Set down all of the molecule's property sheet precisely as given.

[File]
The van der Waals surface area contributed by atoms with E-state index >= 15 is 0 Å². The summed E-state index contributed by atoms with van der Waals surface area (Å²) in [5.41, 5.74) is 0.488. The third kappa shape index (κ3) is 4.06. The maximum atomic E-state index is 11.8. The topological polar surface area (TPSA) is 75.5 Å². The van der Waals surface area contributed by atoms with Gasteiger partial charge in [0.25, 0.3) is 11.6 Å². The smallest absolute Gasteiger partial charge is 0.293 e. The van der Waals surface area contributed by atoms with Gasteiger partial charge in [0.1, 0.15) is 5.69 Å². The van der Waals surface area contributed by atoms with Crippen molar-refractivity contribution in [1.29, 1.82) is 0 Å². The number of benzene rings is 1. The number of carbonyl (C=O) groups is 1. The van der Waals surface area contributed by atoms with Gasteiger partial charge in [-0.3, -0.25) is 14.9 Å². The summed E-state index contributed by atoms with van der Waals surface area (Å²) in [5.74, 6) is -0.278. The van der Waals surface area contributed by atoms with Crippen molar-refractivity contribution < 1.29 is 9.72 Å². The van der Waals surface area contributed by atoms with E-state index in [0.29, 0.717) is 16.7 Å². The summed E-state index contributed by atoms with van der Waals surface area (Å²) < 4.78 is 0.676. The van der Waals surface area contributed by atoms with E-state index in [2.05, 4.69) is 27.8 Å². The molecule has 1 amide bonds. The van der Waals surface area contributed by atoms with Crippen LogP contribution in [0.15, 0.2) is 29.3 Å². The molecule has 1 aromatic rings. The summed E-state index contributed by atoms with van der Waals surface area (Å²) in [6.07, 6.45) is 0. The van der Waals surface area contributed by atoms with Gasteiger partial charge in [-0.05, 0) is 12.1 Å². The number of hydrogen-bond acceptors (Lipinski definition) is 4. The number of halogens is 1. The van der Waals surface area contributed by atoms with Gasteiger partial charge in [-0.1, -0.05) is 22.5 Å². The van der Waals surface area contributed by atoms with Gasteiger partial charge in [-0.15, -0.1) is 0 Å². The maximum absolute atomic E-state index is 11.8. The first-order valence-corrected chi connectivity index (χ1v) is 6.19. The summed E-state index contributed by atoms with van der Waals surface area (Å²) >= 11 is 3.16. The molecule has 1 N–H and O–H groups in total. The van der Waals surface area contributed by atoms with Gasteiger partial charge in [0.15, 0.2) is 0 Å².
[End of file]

The van der Waals surface area contributed by atoms with E-state index >= 15 is 0 Å². The summed E-state index contributed by atoms with van der Waals surface area (Å²) in [5.41, 5.74) is 0.488. The third kappa shape index (κ3) is 4.06. The maximum atomic E-state index is 11.8. The topological polar surface area (TPSA) is 75.5 Å². The van der Waals surface area contributed by atoms with Gasteiger partial charge in [0.25, 0.3) is 11.6 Å². The smallest absolute Gasteiger partial charge is 0.293 e. The van der Waals surface area contributed by atoms with Gasteiger partial charge in [0.1, 0.15) is 5.69 Å². The van der Waals surface area contributed by atoms with Crippen molar-refractivity contribution in [1.29, 1.82) is 0 Å². The number of benzene rings is 1. The number of carbonyl (C=O) groups is 1. The van der Waals surface area contributed by atoms with Gasteiger partial charge in [-0.3, -0.25) is 14.9 Å². The summed E-state index contributed by atoms with van der Waals surface area (Å²) in [5.74, 6) is -0.278. The van der Waals surface area contributed by atoms with Crippen molar-refractivity contribution < 1.29 is 9.72 Å². The van der Waals surface area contributed by atoms with E-state index in [0.29, 0.717) is 16.7 Å². The summed E-state index contributed by atoms with van der Waals surface area (Å²) < 4.78 is 0.676. The van der Waals surface area contributed by atoms with E-state index in [2.05, 4.69) is 27.8 Å². The molecule has 1 amide bonds. The van der Waals surface area contributed by atoms with Crippen LogP contribution in [0.15, 0.2) is 29.3 Å². The molecule has 1 aromatic rings. The summed E-state index contributed by atoms with van der Waals surface area (Å²) in [6.07, 6.45) is 0. The van der Waals surface area contributed by atoms with Gasteiger partial charge in [-0.05, 0) is 12.1 Å². The number of hydrogen-bond acceptors (Lipinski definition) is 4. The number of halogens is 1. The van der Waals surface area contributed by atoms with Gasteiger partial charge in [-0.1, -0.05) is 22.5 Å². The van der Waals surface area contributed by atoms with Gasteiger partial charge in [-0.15, -0.1) is 0 Å². The maximum absolute atomic E-state index is 11.8. The first-order valence-corrected chi connectivity index (χ1v) is 6.19. The summed E-state index contributed by atoms with van der Waals surface area (Å²) >= 11 is 3.16. The molecule has 1 N–H and O–H groups in total. The van der Waals surface area contributed by atoms with Gasteiger partial charge in [0.15, 0.2) is 0 Å².